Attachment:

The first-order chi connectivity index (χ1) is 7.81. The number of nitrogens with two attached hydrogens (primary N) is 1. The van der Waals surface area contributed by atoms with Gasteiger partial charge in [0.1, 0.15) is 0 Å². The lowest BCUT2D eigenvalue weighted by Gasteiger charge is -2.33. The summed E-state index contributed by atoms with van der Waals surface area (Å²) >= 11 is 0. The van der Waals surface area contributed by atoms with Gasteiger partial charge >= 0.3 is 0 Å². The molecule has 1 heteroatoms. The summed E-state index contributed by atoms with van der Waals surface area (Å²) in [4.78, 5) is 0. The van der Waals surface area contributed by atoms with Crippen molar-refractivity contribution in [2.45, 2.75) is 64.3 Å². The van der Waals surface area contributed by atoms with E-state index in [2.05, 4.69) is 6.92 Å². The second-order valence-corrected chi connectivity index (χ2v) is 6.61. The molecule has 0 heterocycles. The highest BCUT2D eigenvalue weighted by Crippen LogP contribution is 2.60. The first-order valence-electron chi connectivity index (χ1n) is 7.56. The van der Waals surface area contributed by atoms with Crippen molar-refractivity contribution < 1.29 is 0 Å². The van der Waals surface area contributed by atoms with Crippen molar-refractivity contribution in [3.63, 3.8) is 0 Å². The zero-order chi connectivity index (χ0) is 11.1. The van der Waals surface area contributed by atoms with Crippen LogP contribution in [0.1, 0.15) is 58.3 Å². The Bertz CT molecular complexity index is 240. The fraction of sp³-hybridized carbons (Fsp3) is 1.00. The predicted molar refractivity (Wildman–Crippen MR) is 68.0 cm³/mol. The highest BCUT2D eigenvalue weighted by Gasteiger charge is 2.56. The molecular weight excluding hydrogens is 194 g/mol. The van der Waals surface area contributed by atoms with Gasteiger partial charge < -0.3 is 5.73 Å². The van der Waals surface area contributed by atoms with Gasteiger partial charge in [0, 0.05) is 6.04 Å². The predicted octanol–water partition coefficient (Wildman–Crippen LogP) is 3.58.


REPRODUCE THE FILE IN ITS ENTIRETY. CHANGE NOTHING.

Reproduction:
The first-order chi connectivity index (χ1) is 7.81. The number of nitrogens with two attached hydrogens (primary N) is 1. The van der Waals surface area contributed by atoms with Gasteiger partial charge in [0.1, 0.15) is 0 Å². The lowest BCUT2D eigenvalue weighted by Gasteiger charge is -2.33. The summed E-state index contributed by atoms with van der Waals surface area (Å²) >= 11 is 0. The van der Waals surface area contributed by atoms with Gasteiger partial charge >= 0.3 is 0 Å². The molecule has 1 heteroatoms. The summed E-state index contributed by atoms with van der Waals surface area (Å²) in [4.78, 5) is 0. The van der Waals surface area contributed by atoms with Crippen molar-refractivity contribution in [2.45, 2.75) is 64.3 Å². The van der Waals surface area contributed by atoms with E-state index in [2.05, 4.69) is 6.92 Å². The second-order valence-corrected chi connectivity index (χ2v) is 6.61. The molecule has 0 heterocycles. The highest BCUT2D eigenvalue weighted by Crippen LogP contribution is 2.60. The first-order valence-electron chi connectivity index (χ1n) is 7.56. The van der Waals surface area contributed by atoms with Crippen molar-refractivity contribution < 1.29 is 0 Å². The van der Waals surface area contributed by atoms with Crippen molar-refractivity contribution in [3.63, 3.8) is 0 Å². The zero-order chi connectivity index (χ0) is 11.1. The van der Waals surface area contributed by atoms with Crippen LogP contribution in [0.1, 0.15) is 58.3 Å². The Bertz CT molecular complexity index is 240. The fraction of sp³-hybridized carbons (Fsp3) is 1.00. The predicted molar refractivity (Wildman–Crippen MR) is 68.0 cm³/mol. The highest BCUT2D eigenvalue weighted by Gasteiger charge is 2.56. The molecular weight excluding hydrogens is 194 g/mol. The van der Waals surface area contributed by atoms with Gasteiger partial charge < -0.3 is 5.73 Å². The van der Waals surface area contributed by atoms with Gasteiger partial charge in [0, 0.05) is 6.04 Å². The predicted octanol–water partition coefficient (Wildman–Crippen LogP) is 3.58.